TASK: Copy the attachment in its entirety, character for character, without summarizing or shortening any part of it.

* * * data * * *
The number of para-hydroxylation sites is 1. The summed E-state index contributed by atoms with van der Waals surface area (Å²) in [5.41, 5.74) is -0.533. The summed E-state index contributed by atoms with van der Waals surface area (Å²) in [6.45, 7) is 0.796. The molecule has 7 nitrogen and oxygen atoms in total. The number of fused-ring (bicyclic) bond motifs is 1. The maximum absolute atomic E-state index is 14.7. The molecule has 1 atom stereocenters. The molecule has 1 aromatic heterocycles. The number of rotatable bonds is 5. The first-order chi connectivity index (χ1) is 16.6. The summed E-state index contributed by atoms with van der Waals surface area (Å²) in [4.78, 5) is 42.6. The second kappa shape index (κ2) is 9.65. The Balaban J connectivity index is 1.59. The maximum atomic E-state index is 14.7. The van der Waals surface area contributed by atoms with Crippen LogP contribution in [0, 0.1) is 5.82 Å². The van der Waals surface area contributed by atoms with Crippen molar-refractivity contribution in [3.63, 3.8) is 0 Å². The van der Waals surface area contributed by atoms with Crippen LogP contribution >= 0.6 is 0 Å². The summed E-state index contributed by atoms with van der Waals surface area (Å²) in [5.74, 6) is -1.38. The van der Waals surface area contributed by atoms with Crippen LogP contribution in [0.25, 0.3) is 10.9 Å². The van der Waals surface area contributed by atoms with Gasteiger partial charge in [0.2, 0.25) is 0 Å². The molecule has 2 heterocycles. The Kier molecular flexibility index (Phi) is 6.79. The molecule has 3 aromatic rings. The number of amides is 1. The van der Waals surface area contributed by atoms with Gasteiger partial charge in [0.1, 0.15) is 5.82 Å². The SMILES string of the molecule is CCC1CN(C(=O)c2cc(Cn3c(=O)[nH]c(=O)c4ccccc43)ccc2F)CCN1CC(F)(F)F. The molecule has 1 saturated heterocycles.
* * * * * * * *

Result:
The number of para-hydroxylation sites is 1. The summed E-state index contributed by atoms with van der Waals surface area (Å²) in [5.41, 5.74) is -0.533. The summed E-state index contributed by atoms with van der Waals surface area (Å²) in [6.45, 7) is 0.796. The molecule has 7 nitrogen and oxygen atoms in total. The number of fused-ring (bicyclic) bond motifs is 1. The maximum absolute atomic E-state index is 14.7. The molecule has 1 atom stereocenters. The molecule has 1 aromatic heterocycles. The number of rotatable bonds is 5. The first-order chi connectivity index (χ1) is 16.6. The summed E-state index contributed by atoms with van der Waals surface area (Å²) in [4.78, 5) is 42.6. The second kappa shape index (κ2) is 9.65. The Balaban J connectivity index is 1.59. The maximum atomic E-state index is 14.7. The van der Waals surface area contributed by atoms with Crippen LogP contribution in [0, 0.1) is 5.82 Å². The van der Waals surface area contributed by atoms with Crippen molar-refractivity contribution in [3.63, 3.8) is 0 Å². The van der Waals surface area contributed by atoms with Crippen LogP contribution >= 0.6 is 0 Å². The summed E-state index contributed by atoms with van der Waals surface area (Å²) in [5.74, 6) is -1.38. The van der Waals surface area contributed by atoms with Crippen LogP contribution in [0.25, 0.3) is 10.9 Å². The van der Waals surface area contributed by atoms with Gasteiger partial charge in [0.2, 0.25) is 0 Å². The molecule has 2 heterocycles. The Kier molecular flexibility index (Phi) is 6.79. The molecule has 3 aromatic rings. The number of amides is 1. The van der Waals surface area contributed by atoms with Gasteiger partial charge in [0.1, 0.15) is 5.82 Å². The SMILES string of the molecule is CCC1CN(C(=O)c2cc(Cn3c(=O)[nH]c(=O)c4ccccc43)ccc2F)CCN1CC(F)(F)F. The molecule has 1 saturated heterocycles.